what about the habitat destruction caused by the extraction of petrochemicals used to create synthetics? everything costs something.


Mikhail

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Aug 19 2013 at 4:39pm #

Pierce wrote:So if anybody has seven year old wool socks, there’s a good chance they outlived the animal they came from

In wildlife average lifespan of a sheep/ewe is less than 6 years. As soon as animal slowed down enough it cannot keep up with herd it’s pretty much dead. This also true for “hunters”. The same cats in a wild — 7 years is considered a really long life. Feral cats on a farm — 9 years. If winters are harsh then even less. Cats living in house and going outside 13. While indoor cats go very often to 17-19 years.


Pierce

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Aug 19 2013 at 5:27pm #

@Drewbacca

I don’t think Ohio State qualifies as a factory farm. Every commercial farmer regardless of size or methods has to worry about the profitability of each animal. (Unless perhaps, they’re a farm sanctuary.) You can be assured that whatever farm the wool comes from that goes into socks is concerned with profitability.

@cburch

Agreed that everything costs something, but my hunch based on the inefficiency of animals used for consumption is that raising animals for wool isn’t as efficient (or less polluting) as synthetics

—-

Environmental and moral considerations aside, I don’t know how my socks could get any better

Edit: Just realized Aerotech sells Wigwam Tri socks on their site too


Drewbacca

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Aug 19 2013 at 6:22pm #

Well, fwiw… if I owned a farm and raised sheep for wool, I’d give them all a (relatively) happy retirement. I guess I’m lucky to have sheared a sheep that was allowed to live its natural life.

[background: former gf's father, from Zelienople, bought a herd because he didn't feel like mowing the lawn]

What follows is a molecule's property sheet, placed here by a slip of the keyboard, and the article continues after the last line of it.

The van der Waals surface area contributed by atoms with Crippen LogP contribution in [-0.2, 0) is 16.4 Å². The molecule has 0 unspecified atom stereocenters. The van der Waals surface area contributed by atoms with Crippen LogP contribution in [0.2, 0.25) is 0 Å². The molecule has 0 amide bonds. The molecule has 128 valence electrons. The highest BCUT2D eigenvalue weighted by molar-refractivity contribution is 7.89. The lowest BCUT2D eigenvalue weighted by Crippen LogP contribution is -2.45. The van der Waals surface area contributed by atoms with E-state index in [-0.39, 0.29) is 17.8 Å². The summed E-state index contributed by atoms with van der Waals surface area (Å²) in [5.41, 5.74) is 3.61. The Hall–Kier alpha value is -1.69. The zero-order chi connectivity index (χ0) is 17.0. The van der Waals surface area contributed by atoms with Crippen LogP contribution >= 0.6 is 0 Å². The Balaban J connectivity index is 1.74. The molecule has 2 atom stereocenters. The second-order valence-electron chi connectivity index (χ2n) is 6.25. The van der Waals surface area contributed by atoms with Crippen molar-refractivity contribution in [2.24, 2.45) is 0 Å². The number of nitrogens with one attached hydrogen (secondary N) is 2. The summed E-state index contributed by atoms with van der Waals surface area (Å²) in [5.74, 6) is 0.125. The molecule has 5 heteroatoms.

flyS564

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Aug 19 2013 at 11:36pm #

I did not know that existed..

Not just socks and not local but, the subject of wool came up. Today, I toured ibex.com’s space in Vermont and it is awesome. I own a few of their wool jerseys, long cycling pants, hats, gloves etc. If I could afford to replace my whole closet, I would. A few dozen dogs work there (my dog went on the tour too) and a lot of people bike to work.


chrispissingrivers

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Aug 20 2013 at 3:35pm #

smarchit wrote:I would love to patronize them, as they are a short ride from my house, but their weekday hours don’t work well with my schedule, and weekend hours unfortunately appear to be nonexistent. :-(

We’re actually open on Saturdays from 11am to 3pm @ 1134 4th Ave, Coraopolis, PA 15108

Thanks!


smarchit

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Aug 20 2013 at 3:54pm #

chrispissingrivers wrote:

smarchit wrote:I would love to patronize them, as they are a short ride from my house, but their weekday hours don’t work well with my schedule, and weekend hours unfortunately appear to be nonexistent. :-(

We’re actually open on Saturdays from 11am to 3pm @ 1134 4th Ave, Coraopolis, PA 15108

Thanks!

Good to know! Thanks!


paulheckbert

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Aug 22 2013 at 8:08am #

I like these socks for cycling: Patagonia Ultra Lightweight Merino Hiking Crew Socks, 75% merino wool/21% nylon/4% spandex, $20, http://www.patagonia.com/us/product/ultra-lightweight-merino-wool-hiking-crew-socks?p=50005-0-417